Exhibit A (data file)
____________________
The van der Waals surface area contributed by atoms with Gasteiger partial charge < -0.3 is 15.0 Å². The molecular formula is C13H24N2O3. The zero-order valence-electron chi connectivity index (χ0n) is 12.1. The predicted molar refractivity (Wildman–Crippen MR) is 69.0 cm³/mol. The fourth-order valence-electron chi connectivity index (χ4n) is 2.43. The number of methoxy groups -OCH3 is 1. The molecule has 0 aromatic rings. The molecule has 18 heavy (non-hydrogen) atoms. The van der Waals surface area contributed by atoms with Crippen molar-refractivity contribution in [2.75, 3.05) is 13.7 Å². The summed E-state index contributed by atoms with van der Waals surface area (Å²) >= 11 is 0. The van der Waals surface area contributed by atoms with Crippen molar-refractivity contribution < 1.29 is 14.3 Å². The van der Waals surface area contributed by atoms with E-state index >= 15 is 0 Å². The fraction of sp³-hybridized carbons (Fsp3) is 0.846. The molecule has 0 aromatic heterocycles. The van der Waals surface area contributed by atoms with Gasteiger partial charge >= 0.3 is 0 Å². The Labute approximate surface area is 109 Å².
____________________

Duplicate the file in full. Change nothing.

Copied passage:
The van der Waals surface area contributed by atoms with Gasteiger partial charge < -0.3 is 15.0 Å². The molecular formula is C13H24N2O3. The zero-order valence-electron chi connectivity index (χ0n) is 12.1. The predicted molar refractivity (Wildman–Crippen MR) is 69.0 cm³/mol. The fourth-order valence-electron chi connectivity index (χ4n) is 2.43. The number of methoxy groups -OCH3 is 1. The molecule has 0 aromatic rings. The molecule has 18 heavy (non-hydrogen) atoms. The van der Waals surface area contributed by atoms with Crippen molar-refractivity contribution in [2.75, 3.05) is 13.7 Å². The summed E-state index contributed by atoms with van der Waals surface area (Å²) >= 11 is 0. The van der Waals surface area contributed by atoms with Crippen molar-refractivity contribution < 1.29 is 14.3 Å². The van der Waals surface area contributed by atoms with E-state index >= 15 is 0 Å². The fraction of sp³-hybridized carbons (Fsp3) is 0.846. The molecule has 0 aromatic heterocycles. The van der Waals surface area contributed by atoms with Gasteiger partial charge >= 0.3 is 0 Å². The Labute approximate surface area is 109 Å².